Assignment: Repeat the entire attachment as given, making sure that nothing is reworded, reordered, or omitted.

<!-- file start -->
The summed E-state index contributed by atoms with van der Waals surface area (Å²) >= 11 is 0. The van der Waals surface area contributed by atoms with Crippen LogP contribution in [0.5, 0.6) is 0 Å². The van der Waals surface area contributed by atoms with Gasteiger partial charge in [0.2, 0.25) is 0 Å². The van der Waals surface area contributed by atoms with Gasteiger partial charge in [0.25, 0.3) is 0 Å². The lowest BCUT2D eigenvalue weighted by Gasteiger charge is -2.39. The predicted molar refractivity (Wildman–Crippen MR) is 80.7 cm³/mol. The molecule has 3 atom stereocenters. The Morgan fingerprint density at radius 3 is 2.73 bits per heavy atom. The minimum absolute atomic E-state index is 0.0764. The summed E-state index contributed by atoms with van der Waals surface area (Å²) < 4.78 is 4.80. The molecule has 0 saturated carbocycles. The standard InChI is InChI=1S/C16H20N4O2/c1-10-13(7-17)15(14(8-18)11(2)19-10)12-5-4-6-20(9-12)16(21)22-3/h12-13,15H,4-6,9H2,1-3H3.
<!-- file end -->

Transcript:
The summed E-state index contributed by atoms with van der Waals surface area (Å²) >= 11 is 0. The van der Waals surface area contributed by atoms with Crippen LogP contribution in [0.5, 0.6) is 0 Å². The van der Waals surface area contributed by atoms with Gasteiger partial charge in [0.2, 0.25) is 0 Å². The van der Waals surface area contributed by atoms with Gasteiger partial charge in [0.25, 0.3) is 0 Å². The lowest BCUT2D eigenvalue weighted by Gasteiger charge is -2.39. The predicted molar refractivity (Wildman–Crippen MR) is 80.7 cm³/mol. The molecule has 3 atom stereocenters. The Morgan fingerprint density at radius 3 is 2.73 bits per heavy atom. The minimum absolute atomic E-state index is 0.0764. The summed E-state index contributed by atoms with van der Waals surface area (Å²) < 4.78 is 4.80. The molecule has 0 saturated carbocycles. The standard InChI is InChI=1S/C16H20N4O2/c1-10-13(7-17)15(14(8-18)11(2)19-10)12-5-4-6-20(9-12)16(21)22-3/h12-13,15H,4-6,9H2,1-3H3.